silverstein photo shoot
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As the son of renowned Westport photographer Larry Silver, Bruce Silverstein was raised tobelieve that photography was underappreciated as an art form. Experiencing art going to museums regularly,looking at art books, taking art courses, shooting with my father was ingrained in me from a very early age; col-lecting was a means to enrich our home that later evolved into a form of financial savings. At the age of 22, at thebeginning of what would become a successful career on Wall Street, Bruce began to collect important photographyaggressively. Much of the pleasure I got throughout my time on Wall Street was converting my earnings into art.When that was not enough, I left.
Bruce would never have conceived that within a remarkably short period of time, he would become one of theforemost photography dealers in the world, with a ground floor gallery in the heart of the Chelsea art district in NewYork City, and be representing his fathers work.
I have fond memories of sitting on the couch listening to my father while watching him gesture with his hands,as we looked at images by W. Eugene Smith, Henri Cartier-Bresson, and Walker Evans. I was constantly learningthe language of seeing art, and talking about art, with my parents. This was not just limited to photography myparents interests were wide and diverse, and spanned the history of art and antiquities. Learning such a broad lan-guage from such a young age gave me a real visceral understanding for art that I believe is difficult to learn later inlife. Accompanying my father on shoots throughout my childhood, as well as my own drawing and sculpting, taughtme about the process of creating. So, when I began to look at collecting, it did not take me long to get my bearingsand to feel comfortable with my own abilities; I had a large enough visual vocabulary, as well as an understandingof historical artistic context to select images that were both important and to which I connected.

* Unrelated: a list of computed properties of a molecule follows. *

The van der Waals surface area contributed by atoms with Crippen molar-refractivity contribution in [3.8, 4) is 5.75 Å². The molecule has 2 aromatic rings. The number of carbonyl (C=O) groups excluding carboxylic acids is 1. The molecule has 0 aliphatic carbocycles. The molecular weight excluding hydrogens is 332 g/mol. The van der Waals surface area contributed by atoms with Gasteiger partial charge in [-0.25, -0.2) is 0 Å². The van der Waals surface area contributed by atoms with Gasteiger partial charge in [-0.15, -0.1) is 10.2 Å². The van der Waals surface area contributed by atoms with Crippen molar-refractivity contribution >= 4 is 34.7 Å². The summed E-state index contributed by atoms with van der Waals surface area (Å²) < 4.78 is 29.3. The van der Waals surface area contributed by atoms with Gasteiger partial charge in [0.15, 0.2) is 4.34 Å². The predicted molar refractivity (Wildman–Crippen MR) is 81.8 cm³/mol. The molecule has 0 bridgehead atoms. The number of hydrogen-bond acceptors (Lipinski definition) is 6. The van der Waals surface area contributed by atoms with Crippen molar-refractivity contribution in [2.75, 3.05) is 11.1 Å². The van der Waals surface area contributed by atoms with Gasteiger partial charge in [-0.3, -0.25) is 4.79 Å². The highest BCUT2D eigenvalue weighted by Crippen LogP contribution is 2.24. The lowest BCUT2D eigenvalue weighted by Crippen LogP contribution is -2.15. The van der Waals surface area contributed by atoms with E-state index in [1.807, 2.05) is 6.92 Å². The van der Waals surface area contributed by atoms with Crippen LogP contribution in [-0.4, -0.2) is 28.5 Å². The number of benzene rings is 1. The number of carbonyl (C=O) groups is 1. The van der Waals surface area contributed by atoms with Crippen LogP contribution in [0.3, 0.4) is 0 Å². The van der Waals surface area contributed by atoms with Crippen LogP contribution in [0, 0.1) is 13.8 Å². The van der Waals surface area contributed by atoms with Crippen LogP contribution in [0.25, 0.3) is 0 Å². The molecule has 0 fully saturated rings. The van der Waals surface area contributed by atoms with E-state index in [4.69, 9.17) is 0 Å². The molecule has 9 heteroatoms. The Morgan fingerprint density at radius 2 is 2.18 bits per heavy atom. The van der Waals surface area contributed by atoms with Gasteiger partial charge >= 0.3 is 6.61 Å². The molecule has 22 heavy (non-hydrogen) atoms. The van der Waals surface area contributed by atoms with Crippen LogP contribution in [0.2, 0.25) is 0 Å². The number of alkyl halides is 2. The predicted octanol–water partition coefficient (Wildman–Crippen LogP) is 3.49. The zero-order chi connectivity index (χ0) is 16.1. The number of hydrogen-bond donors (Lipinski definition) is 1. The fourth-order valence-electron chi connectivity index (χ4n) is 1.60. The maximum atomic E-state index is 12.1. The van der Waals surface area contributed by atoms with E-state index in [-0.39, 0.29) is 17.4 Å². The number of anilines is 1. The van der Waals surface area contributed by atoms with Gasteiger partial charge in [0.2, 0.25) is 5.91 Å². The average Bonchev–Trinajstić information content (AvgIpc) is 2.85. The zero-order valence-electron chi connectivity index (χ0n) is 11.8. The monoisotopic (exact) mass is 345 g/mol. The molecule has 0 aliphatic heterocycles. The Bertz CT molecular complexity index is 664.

I made a decision to collect primarily original vintage photographs, which are the first prints that were made atthe time the images were taken. I also stuck to major photographers, as I found it remarkable that such importantmasterworks could be had for relatively affordable prices. One of the lessons I learned from my father was to buythe best I could afford and that I was better off buying fewer pieces of better quality.
Ultimately, Bruce decided to leave Wall Street to open a vintage photography gallery in a townhouse on West22nd street in Chelsea. With no prior experience, he taught himself each facet of running a galleryfrom design-ing the space on a limited budget, matting, framing, how to hang pictures, building and designing an internet site,and writing press releases.
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LARRY SILVER (B. 1934)SUNSET AT SHERWOOD ISLAND STATE PARK, CT
1978GELATIN SILVER PRINT
SIGNED AND DATED ON VERSO16 X 20 INCHES
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Photography was still being discovered and appreciated at thattime, eight years ago, and there was a unique opportunity even forsomeone who had no gallery experience. My earliest shows werefocused on classic photographers, both known and unknown... Mysecond show was called Aaron Siskind Transformation. AaronSiskind was the only photographer who was a member of theAbstract Expressionist Group. Siskind was influencing De Kooningand Kline and hanging in the same shows.
I began to realize, after seeing what many dealers had in theirinventories, that there was a certain portion of Siskinds work thatfew understood. These early pieces were transitional in nature,where he was exploring abstraction but wasnt quite there, yet it wasvery much an integral part of his entire body of work.